A young Bedu shows off prized
thoroughbred camels outside a
racecourse at Al Mudhaibi
Pictures by Abdullah Ibrahim al Shuhi
the dusty flatlands of Al Mudhaibi wilayat, camel
breeding is raking in big bucks for an enterprising,
young breed of Bedouins who, nevertheless, remain
true to their desert-bound lifestyle and traditions
the Gulf on fire, in high-stakes races that rival horse
races in both prestige and money.
Omani thoroughbreds more in demand than other Arabian camels,
good sprinters can command fabulous prices ranging from
RO60,000 to RO100,000 a head.
Al Abiadh camel racetrack, just off the Sinaw-Mahawt road,
draws some of the finest camels during the racing season.
breeding is big business in Al Mudhaibi
What has long been an important element of traditional
desert life is today a money-spinner for a growing number
of Bedu men.
parts of Al Mudhaibi wilayat in the Sharquiyah region, camels
are no longer bred for their milk or meat, or as beasts of
they are groomed to be the thoroughbred versions of the legendary
Arabian steed. Coveted by wealthy shaikhs of the Gulf region,these
prized thoroughbreds will set the racecourses
Racing camels are reared on a rich
is located some 30 km from historical Sinaw town which stands,
as it did for centuries, at the crossroads of Bedu camel caravan
routes (albeit plied by pick-ups in today's modern times).
eight-km circular racetrack has been built on this sprawling featureless
plain, dotted by stunted desert vegetation. Recent showers in
the area had covered this wind-swept landscape with a fine veneer
of grass, attracting bands of pastoral Bedouins with their flocks
of goats and sheep.
Camel breeding is a lucrative pursuit
for young Bedu
grazing their herds, they live in barastis makeshift
dwellings made from date palm fronds.
excellent business for us Bedu," says Shaikh Abdullah
Ali Said al Ghufaili, the owner of two young thoroughbreds.
if you set up a company, you can't hope to make something
in the range of RO70,000 against every transaction, in this
case, a camel."
these dromedaries into fine runners is the job of veteran
trainer Mubarak bin Said bin Salem al Wahaibi, whose charges
have generally excelled on the racetracks.
success has won their owners attractive prizes like cars and,
often, bids from prospective buyers mainly from the UAE, who quote
up to RO90,000 for a prize runner. Mubarak has three camels of
his own, all thoroughbreds, he says.
thoroughbreds are first put through their paces when
they are about two years old
the 1995/96 racing season, his camels won him a total of
15 cars in prizes at major racing events.
1997, the professional trainer says he helped clinch deals
worth RO450,000 involving a total of five prized camels,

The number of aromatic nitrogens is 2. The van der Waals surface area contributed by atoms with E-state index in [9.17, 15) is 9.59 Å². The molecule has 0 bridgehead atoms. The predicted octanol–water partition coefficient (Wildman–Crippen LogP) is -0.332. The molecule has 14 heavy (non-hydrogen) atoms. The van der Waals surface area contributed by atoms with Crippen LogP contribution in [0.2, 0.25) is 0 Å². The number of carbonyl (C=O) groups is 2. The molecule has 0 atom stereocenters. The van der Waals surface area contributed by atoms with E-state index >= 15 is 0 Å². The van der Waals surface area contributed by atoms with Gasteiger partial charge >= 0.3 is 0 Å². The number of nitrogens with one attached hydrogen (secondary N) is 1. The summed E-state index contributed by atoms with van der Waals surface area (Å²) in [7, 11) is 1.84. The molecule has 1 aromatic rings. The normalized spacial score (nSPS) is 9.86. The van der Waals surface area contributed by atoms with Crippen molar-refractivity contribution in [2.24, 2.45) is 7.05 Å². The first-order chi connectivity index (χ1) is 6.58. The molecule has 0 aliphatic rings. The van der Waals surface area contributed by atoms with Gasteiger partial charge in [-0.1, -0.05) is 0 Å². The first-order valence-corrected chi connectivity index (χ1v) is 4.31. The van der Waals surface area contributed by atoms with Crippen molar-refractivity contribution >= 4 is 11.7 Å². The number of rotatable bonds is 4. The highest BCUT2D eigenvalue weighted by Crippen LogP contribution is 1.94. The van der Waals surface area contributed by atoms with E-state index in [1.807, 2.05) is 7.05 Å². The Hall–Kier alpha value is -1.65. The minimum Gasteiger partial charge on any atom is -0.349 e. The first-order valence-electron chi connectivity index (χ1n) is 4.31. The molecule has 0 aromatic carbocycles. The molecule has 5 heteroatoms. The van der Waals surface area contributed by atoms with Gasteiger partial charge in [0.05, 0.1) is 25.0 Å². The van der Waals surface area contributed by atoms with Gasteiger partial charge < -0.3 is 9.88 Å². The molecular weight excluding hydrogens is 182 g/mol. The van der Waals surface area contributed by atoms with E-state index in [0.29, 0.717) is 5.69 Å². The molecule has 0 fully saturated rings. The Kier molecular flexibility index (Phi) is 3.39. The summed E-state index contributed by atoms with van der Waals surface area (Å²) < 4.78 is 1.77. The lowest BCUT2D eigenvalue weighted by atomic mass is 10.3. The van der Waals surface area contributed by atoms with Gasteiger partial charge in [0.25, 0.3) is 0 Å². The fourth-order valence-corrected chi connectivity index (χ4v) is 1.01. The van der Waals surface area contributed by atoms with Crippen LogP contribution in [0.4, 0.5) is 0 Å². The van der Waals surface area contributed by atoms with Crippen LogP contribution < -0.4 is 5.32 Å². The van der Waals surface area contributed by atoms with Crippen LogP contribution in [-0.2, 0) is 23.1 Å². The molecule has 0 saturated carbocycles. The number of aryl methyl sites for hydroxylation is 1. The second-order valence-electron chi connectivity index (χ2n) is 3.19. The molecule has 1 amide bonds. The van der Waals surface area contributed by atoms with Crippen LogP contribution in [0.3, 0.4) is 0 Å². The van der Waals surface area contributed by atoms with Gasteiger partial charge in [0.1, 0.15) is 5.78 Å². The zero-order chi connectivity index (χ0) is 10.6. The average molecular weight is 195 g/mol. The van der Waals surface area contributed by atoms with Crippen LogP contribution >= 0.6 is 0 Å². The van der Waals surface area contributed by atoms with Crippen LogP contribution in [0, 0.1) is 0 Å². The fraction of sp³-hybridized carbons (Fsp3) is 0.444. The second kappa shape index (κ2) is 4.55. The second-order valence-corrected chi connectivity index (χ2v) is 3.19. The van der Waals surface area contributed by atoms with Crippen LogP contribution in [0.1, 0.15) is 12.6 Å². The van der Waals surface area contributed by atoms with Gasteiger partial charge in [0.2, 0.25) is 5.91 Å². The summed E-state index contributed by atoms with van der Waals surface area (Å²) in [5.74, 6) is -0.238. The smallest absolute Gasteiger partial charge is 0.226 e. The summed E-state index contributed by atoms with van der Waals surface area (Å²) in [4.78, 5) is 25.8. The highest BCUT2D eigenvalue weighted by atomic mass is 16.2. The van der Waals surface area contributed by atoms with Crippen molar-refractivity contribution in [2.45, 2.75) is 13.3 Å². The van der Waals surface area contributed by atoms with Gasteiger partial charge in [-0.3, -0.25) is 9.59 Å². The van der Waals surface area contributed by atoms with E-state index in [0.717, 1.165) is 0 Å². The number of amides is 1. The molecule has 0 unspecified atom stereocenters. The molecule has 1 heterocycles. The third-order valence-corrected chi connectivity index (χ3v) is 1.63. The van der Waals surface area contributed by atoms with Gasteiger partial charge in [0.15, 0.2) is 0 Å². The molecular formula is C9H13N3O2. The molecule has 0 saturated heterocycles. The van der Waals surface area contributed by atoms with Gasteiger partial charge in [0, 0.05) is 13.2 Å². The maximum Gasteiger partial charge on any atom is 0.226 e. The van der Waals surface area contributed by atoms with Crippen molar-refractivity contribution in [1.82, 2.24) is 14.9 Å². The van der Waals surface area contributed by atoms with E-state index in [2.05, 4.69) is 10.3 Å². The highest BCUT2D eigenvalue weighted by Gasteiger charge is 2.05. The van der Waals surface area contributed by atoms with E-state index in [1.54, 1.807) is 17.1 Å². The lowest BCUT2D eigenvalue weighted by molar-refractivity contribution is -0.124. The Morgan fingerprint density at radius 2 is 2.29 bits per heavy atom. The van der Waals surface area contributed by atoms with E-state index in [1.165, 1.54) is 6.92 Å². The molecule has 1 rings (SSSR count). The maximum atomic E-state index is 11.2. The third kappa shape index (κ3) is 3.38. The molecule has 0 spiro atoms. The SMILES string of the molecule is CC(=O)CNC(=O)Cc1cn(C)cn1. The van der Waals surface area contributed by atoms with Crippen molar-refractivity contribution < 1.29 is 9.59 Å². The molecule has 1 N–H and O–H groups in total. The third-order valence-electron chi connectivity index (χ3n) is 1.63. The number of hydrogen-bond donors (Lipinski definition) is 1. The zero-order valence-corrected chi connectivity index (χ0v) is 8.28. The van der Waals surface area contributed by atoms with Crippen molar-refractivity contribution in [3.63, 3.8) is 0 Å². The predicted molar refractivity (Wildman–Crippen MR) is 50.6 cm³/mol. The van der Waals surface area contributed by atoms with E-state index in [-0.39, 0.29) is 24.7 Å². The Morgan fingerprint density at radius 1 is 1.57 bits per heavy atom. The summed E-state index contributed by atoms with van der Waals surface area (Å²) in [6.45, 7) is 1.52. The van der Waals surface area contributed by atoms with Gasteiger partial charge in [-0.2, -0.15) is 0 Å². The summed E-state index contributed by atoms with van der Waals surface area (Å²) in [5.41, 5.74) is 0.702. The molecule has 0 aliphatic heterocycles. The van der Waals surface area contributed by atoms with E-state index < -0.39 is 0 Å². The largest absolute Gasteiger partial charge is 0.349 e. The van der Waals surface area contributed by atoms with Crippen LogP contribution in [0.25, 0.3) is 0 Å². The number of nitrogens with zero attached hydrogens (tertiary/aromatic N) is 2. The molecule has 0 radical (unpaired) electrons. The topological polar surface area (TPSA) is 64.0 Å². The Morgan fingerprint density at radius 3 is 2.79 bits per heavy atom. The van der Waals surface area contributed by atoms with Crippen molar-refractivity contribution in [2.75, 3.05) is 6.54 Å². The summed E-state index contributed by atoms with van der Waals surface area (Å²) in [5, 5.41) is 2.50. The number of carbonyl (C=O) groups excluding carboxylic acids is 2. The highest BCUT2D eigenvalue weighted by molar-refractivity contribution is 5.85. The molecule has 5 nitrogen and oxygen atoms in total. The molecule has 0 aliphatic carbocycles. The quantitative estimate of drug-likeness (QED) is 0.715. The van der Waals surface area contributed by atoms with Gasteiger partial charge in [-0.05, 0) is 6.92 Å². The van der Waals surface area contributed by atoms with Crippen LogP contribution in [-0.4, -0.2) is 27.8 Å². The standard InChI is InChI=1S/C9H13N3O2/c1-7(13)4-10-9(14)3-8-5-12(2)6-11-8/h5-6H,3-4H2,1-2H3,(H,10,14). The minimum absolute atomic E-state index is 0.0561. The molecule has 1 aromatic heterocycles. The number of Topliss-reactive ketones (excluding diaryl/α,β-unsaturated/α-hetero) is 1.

all sold to wealthy shaikhs in the UAE. Mubarak is the wilayat's
top camel trainer.
Omani thoroughbred camels command fabulous prices
ranging from RO60,000 to RO100,000 at racecourses in the
the start of the training season, from June through to October,
he can find as many as 100 camels under his care. They are either
trucked to the training venue by pick-ups or herded there on foot
if the distance involved is less than 80 km, he says.
the course of the programme, however, the number of camels in
training whittles down as some cannot endure the rigours of the
training regimen, or lack mettle on the racetrack.
thoroughbreds are first put through their paces when they are
about two years old, says Mubarak. Initially the animals are trained
to obey basic commands issued by the jockey.
a crucial two-kilometre gallop decides which among them have the
stomach for the further rigours of the race field. To help build
their stamina, the camels are made to run certain distances every
day, which varies in proportion to their age.
old camels run 1 to 2 km on average; three-year olds cover
an average 2.5 km or up 5 km. Five-year old animals run
up to 6 km per day.
fact, these hardy creatures, whose ilk have endured the
ravages of the harsh desert environment since they first
walked the earth, get virtually the same fawning care deserving
of a prized Italian sports car.
are scrubbed and shampooed twice a week, any bruis daubed
with expensive ointments, and at night, kept warm with blankets
and sheets. Their diet is not the usual thorny shrubs of
A racing thoroughbred receives fawning attention
from his minders
they are reared on rich fibre-based fare, which includes the finest
honey and dates, fresh cow milk and ghee, wheat and freshly harvested
alfalfa grass. In summer, they are fed the tender leaves of the
few hours, camel owners arrive in their pick-ups laden with loads
of fresh fodder and tanks of water. Care is taken to ensure that
only the most nutritive fare is offered to the camels.
also ensure that the animals do not graze on desert vegetation,
lest they lose their stamina and consequently their racing prowess.
Weekly stomach purges also help the creatures remain in fine fettle.
the racing season, says Shaikh Abdullah, each camel owner spends
between RO200 and RO400 every month, on nutritive feeds and other
essentials. It's a small price to insure the health and well-being
of animals worth upwards of RO50,000 each, he notes.In fact, it's
not the camel-breeders alone that gain from this multi-million
demand for large quantities of fresh honey, dates, cow milk, ghee
and fodder has translated into better incomes for local farmers
in the wilayat. Camel trappings are also in demand.
windfall amounts to be made on camel deals however seem to have
little or no bearing on the desert-bound lifestyle of the Bedu
camel owners. From time to time, they return to their homes in
tiny coastal or village hamlets of the Al Sharquiyah and Al Wosta
regions, to continue their timeless kinship with their desert